ST. PAUL - Hosting a Super Bowl is about much more than football, the vice president of the Minnesota Super Bowl Host Committee told a group of children at the Conway Community Center gym on Tuesday, Jan. 9. It's also about leaving a legacy.

That's why the committee awarded a $50,000 grant to the Sanneh Foundation to make over the Conway gym on St. Paul's East Side. At the gym, children have fun, receive fuel (food) and learn about fundamentals, the three core goals of the committee.

"I'm excited about the way this space is going to look once this project is complete. ... But I'm really, really excited about all the ways (the Sanneh Foundation) uses sports to prepare our young people for life," St. Paul Mayor Melvin Carter said during a ceremony Tuesday.

The grant is the 49th awarded by the Minnesota Super Bowl Host Committee. The committee has been giving out weekly grants to similar organizations since February. By Super Bowl Sunday, it will have awarded 52.

With three weeks to go, the committee has given more than $4 million. Each week, they have a ceremony and celebrate. All the grants are aimed at improving the health and wellness of Minnesota children, specifically those living in poverty or those of color.

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The first grant awarded in St. Paul went to the city's Parks and Recreation Department, $100,000 given in February to retrofit several tennis courts at city parks into courts for Sepak Takraw, a traditional Southeast Asian sport that combines aspects of soccer and volleyball. The courts were the first official Sepak Takraw courts in the country.

In May, the Dayton's Bluff Neighborhood Housing Services was awarded $50,000 to support Rivoli Bluff Orchard, an outdoor neighborhood garden. Young people are employed to operate the orchard, which supplies a neighborhood farmer's market and community agriculture program.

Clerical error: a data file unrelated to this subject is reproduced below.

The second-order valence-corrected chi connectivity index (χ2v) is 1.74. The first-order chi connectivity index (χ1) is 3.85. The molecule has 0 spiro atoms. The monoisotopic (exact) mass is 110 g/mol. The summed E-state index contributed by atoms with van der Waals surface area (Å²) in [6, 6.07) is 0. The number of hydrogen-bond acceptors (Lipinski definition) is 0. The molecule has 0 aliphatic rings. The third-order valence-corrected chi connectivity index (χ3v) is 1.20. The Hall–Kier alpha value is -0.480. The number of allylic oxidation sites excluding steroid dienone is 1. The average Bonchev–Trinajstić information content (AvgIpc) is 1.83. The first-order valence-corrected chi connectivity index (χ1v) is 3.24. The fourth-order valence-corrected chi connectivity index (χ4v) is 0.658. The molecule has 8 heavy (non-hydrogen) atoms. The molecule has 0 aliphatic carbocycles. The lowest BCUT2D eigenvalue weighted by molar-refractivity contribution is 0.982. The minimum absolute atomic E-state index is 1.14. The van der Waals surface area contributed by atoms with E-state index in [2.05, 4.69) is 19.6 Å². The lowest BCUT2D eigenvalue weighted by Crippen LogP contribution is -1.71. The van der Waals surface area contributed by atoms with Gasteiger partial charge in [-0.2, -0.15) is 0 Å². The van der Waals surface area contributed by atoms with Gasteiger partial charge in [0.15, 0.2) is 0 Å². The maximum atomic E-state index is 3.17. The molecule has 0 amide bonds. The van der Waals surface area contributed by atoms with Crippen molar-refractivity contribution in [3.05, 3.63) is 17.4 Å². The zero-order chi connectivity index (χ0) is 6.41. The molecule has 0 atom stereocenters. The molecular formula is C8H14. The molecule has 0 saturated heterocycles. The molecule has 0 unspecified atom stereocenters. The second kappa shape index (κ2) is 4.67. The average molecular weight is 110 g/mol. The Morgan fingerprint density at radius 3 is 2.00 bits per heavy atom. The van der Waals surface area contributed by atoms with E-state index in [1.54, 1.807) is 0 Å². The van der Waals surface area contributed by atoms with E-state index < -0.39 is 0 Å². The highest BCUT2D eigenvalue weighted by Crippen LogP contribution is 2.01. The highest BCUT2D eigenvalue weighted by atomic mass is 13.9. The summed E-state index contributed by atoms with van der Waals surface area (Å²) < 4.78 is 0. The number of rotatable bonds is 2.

St. Paul's third project was at the Frogtown Farm. The $50,000 grant in August built a three-structure demonstration kitchen outside, which includes a storage shed, food prep room and bake house.

"This space will support food demonstrations and cooking classes for Frogtown residents and is utilized for our community celebrations," said Shelby Rutzick, a spokeswoman for the farm.

Most recently, in December, the Super Bowl committee granted $100,000 to CLUES (Comunidades Latinas Unidas En Servicio), the state's largest Latino-led nonprofit agency. CLUES will use the money to include a teaching kitchen in its headquarters on the East Side.

Finally, during Super Bowl week, the committee will host a children's tailgating event at Target Center for the recipients of all 52 grants.

Dana Nelson, the committee's vice president of legacy and community partnerships, said she anticipates 1,500 people will attend.

"When we got the bid to host the Super Bowl, there was a commitment to doing something around health and wellness for the kids in Minnesota," Nelson said. "There was just a rich history of giving and philanthropy in Minnesota, and we wanted to showcase that"